The world deserves a Carolina-Arizona Elite Eight matchup in the West. We’ve been through enough. Caleb Love against his former teammates with a Final Four on the line? Yes, please.

Standing in the way of what would be must-see TV are a Clemson Tigers squad that won’t stop winning and an Alabama Crimson Tide group that won’t stop scoring. In terms of entertainment factor, the West Region might take the cake this upcoming weekend as the NCAA Tournament shifts to Sweet 16/Elite Eight action.

But is our eventual champion in the West?

At ESPN BET, UConn (+210) is still the favorite. Houston (+500) and Purdue (+600) are next in line. There doesn’t seem to be much value in North Carolina — the final 1-seed — at +1100 or in Arizona at +900. According to BartTorvik, the Heels have just a 3.7% chance to win the tournament, well under the implied odds at ESPN BET‘s price. Arizona has an 8.8% chance to win the title, per BartTorvik, which also puts them in the red.

Read: Analyzing the best bets for Final Four, national championship props

But both Love’s new school and his old school make for interesting fliers if you consider their historical peers.

(For this next exercise, all offensive and defensive ratings cited will come from KenPom’s adjusted efficiency metrics — which are explained here — unless otherwise noted.)

Tommy Lloyd has had the offense down since he got to Tucson, but that alone wasn’t enough to get the Wildcats anywhere in his first 2 seasons. Arizona had future top-10 NBA Draft pick Bennedict Mathurin piloting a top-10 offense in 2021-22 and couldn’t get past the Sweet 16. Last season, the Wildcats had another top-10 offense but stunk up the building in the first round and lost to 15-seed Princeton.

Lloyd vowed that upset would shape his program moving forward. So far, so good, as the Wildcats are 27-8 and back in the Sweet 16, where they’ll face Clemson on Thursday.

While the offense has been even a touch better this year than the last 2, the defense has made significant strides. In Lloyd’s first year, Arizona was good-not-great at that end of the floor, posting a 92.6 defensive rating that ranked 21st nationally. That effort was spearheaded by shot-blocking big man Christian Koloko in the middle.

Last season, Arizona missed Mathurin’s scoring but it also missed the defensive intensity its 3 drafted players (Mathurin, Koloko, and Dalen Terry) brought to the floor. The defense had a 96.3 rating, which ranked 39th.

This year, Lloyd has found the right mix of defensive pieces without compromising his space-and-pace offense. Arizona has a 93.5 defensive rating entering the second weekend of the NCAA Tournament, which ranks 10th nationally. The Wildcats are 1 of only 3 teams that rank top-10 in both offensive and defensive efficiency, with UConn and Auburn (womp womp) being the others.

They have a net rating of 27.2 — better than all but 3 teams left in the tourney. The offense is scoring 120.7 points per 100 possessions while the defense allows 93.5.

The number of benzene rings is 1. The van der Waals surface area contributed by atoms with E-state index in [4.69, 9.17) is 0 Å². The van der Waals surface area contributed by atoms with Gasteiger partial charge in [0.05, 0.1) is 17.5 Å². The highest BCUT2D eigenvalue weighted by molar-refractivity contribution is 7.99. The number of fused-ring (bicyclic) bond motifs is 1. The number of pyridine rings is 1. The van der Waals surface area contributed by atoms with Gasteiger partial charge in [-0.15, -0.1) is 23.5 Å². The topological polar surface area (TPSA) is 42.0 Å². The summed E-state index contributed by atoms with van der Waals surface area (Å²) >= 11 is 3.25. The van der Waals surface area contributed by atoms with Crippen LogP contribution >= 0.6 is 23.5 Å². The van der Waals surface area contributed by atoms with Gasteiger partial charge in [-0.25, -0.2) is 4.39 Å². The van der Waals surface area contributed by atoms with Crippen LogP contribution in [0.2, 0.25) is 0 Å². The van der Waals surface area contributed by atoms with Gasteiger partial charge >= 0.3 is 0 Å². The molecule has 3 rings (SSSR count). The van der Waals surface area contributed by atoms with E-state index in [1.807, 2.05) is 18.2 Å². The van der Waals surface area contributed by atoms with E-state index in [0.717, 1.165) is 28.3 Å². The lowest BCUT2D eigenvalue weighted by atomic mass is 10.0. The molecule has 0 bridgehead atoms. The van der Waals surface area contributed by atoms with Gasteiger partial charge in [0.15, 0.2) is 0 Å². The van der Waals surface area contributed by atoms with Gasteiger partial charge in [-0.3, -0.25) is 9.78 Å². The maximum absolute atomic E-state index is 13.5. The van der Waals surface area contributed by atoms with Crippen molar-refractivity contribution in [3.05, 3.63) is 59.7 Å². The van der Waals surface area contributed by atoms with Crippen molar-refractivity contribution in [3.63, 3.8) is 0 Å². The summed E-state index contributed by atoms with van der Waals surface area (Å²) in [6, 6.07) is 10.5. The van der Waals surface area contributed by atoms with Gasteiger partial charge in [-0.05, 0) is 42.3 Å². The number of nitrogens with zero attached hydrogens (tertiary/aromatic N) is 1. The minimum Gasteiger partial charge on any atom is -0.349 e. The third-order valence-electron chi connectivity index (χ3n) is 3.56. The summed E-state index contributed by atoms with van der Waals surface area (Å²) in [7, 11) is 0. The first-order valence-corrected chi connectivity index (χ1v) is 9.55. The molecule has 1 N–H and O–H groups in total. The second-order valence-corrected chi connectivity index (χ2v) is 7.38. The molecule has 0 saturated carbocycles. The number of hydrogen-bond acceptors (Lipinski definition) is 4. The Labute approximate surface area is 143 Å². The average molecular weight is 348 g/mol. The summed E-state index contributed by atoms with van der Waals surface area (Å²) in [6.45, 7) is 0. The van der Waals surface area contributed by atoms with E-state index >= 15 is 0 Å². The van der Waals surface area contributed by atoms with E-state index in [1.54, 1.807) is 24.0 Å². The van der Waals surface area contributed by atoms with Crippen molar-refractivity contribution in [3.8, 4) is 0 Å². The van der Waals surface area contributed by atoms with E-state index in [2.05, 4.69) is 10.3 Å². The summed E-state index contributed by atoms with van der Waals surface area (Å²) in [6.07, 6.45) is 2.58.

Since the start of the 2009-10 season, there have been 30 teams that posted an offensive rating better than 120 and a defensive rating below 95.

Twenty-one of them made it to the Elite Eight (70%). Fourteen of them made it to the Final Four (47%). Twelve of them (40%) made it to the national championship game and 9 of them (30%) won national titles.

UConn is the only other team still standing that fits this criteria ahead of the Sweet 16.

(Full transparency: 2021-22 Kentucky is also in this group. So… yeah.)

Entering the weekend, Carolina has a 119.2 offensive rating and a 93.1 defensive rating. They’re right on the doorstep of what seems like a pretty good group of teams to be in. And in both of the Heels’ first 2 tournament games, they’ve been better than their season average. They have posted a raw offensive rating of 134.6 across 80 minutes of NCAA Tournament play.

Love and the Wildcats have been less efficient in their first 2 tournament games — by 7 points per 100 possessions. Love himself has 37 points on 32 shots. Meanwhile, the defense has been markedly better, giving up just 88 points per 100 possessions.

Which brings us to the upcoming weekend. Carolina presumably has the tougher matchup against an Alabama team that is just ripping through opposing defenses. The Tide have scored 181 points in 2 games. Mark Sears has 56 of those points, and another 11 assists for good measure — a 1-man wrecking crew that Carolina coach Hubert Davis isn’t looking forward to seeing.

Arizona gets Clemson, a team that doesn’t really fit the criteria for a Final Four squad any way you slice it. Average pace, decent offense, average defense, and no Kemba Walker-level scorer we usually see from these teams that make a random run. The Tigers are here on pure vibes.

On paper, Carolina-Alabama looks more interesting. The Tide can overwhelm teams with their tempo, but Carolina is fine playing at pace. They have a physicality about themselves on offense that makes it hard to imagine Alabama stringing a ton of stops together, too. But Alabama did just close the last 4 minutes of its Round of 32 game against Grand Canyon with a 10-0 run to win by 11.

Carolina is favored by 4.5 points in the matchup, with a total set at 173.5. That’s 21 points more than the next-highest Sweet 16 total. Twenty-one! Now that North Carolina sports betting is legal, fans can wager on this game over at ESPN BET. (Alabama overs have hit 25 times this season.)

Arizona is a 7.5-point favorite in the other West regional semifinal. Only UConn is favored by more in its Sweet 16 game.

An Elite Eight matchup between the two is the most likely scenario according to BartTorvik’s projections. And that feels right.

If we get it, maybe we’re looking at the future champ. Or at the very least, 1 half of the championship game. Wouldn’t that be? Love might take 30 shots.